Chicago Bar Foundation sets fundraising record

Chicago Daily Law Bulletin
By Mary Kate Malone |  Law Bulletin staff writer

Chicago Volunteer Legal Services plans to use a $90,000 grant from The Chicago Bar Foundation for the most essential part of its budget electricity, rent and the copy machine.

“General operating funds are incredibly important to us €¦ A lot of foundations don’t want to pay for general (expenses), they want to pay for a special project, something they can put their name on,” said Margaret C. Benson, executive director of CVLS.

The grant money comes from the CBF’s annual Investing in Justice Campaign, which has taken place every spring since 2007.

The campaign set a record this year, raising more than $1.8 million from the legal community a 20 percent increase from last year.

The money was distributed this week to 37 pro bono and legal aid agencies around the city with two-thirds of it going toward the organizations’ basic operating expenses.

“People who want to give money often earmark it €¦ but when (the organizations) aren’t getting (as much) state or federal funding, the place they really starve is central general operating,” said Daniel E. Reidy, managing partner of Jones, Day’s Chicago office who chaired the campaign this year.

CVLS provides free legal services to low-income people in the Chicago area. It plans to move to a new office this fall and the grant money will also help cover some of those costs, Benson said.

The campaign has set a new record for fundraising every year since it started.

“The idea of the campaign isn’t to be the only time lawyers or firms contribute money to this cause,” said Robert A. Glaves, CBF executive director. “Almost everybody participating in the campaign gives directly to some of these organizations and often volunteers there, too.”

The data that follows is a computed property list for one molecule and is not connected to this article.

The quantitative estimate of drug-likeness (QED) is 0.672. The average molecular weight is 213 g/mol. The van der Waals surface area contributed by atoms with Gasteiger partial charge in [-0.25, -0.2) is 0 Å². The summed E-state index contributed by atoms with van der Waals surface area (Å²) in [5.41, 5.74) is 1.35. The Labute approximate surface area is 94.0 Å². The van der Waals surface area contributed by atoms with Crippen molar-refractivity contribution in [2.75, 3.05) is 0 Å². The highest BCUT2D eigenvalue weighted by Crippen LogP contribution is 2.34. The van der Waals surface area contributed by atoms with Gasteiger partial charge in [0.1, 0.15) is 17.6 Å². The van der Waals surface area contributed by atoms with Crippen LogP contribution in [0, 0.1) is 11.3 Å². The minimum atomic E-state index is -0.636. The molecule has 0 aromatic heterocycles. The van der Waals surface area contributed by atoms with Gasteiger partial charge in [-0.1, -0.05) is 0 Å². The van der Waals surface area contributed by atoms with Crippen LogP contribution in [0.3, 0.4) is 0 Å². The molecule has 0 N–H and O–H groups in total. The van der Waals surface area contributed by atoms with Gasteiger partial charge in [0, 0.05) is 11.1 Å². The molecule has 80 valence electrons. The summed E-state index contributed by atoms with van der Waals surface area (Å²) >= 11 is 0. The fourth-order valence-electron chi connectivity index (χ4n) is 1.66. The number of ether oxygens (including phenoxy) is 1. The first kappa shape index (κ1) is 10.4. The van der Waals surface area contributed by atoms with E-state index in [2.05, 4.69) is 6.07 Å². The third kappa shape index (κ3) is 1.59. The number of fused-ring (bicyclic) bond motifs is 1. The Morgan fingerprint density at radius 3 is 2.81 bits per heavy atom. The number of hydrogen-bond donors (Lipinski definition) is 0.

This year, about 4,000 people from 137 law firms, corporate legal departments and law-related organizations donated to the campaign.

Each donor organization has a campaign vice chairperson who gathers donations from employees. The participating organizations range in size from large law firms to three-person legal departments.

“It’s something that we’re finding the legal community does believe in €¦ We’ve certainly reached a point where each year more and more people are aware of it, more and more leaders are involved,” Glaves said.

To generate support for the campaign this year, Reidy wanted to frame the funding issue differently than in the past.

“They’ve really been talking about a ‘crisis’ in funding for two or three years now, because of so many cutbacks in state and federal support for organizations that provide legal service to the poor,” Reidy said. “This is a world where, whether or not we call it a crisis, there’s just not going to be very much in state or federal funds anymore.”

Now and into the future, he said, these organizations will rely on private money like the Investing in Justice Campaign.

Lawndale Christian Legal Center will receive a $10,000 grant. The money will support its two lawyers on staff, who provide representation to young people from Lawndale accused of crimes.

The lawyers work to have felonies reduced to misdemeanors when possible. Many of the young people face drug charges and, if convicted, will be labeled a felon for the rest of their lives even when the amount of drugs might only equal the size of a postage stamp, said Clifford M. Nellis, lead attorney and founder of LCLC.

“We’ve had remarkable success in having felony charges reduced to misdemeanors,” he said.

The organization also provides social services because it takes a “holistic” approach to helping young people, he said.

The campaign gives every dollar it raises to the 37 organizations, selected through an application and vetting process, Glaves said.

“It’s always going to be an important source of funding,” Glaves said. “But it’s particularly important in this type of climate, and our legal community has really stepped up.”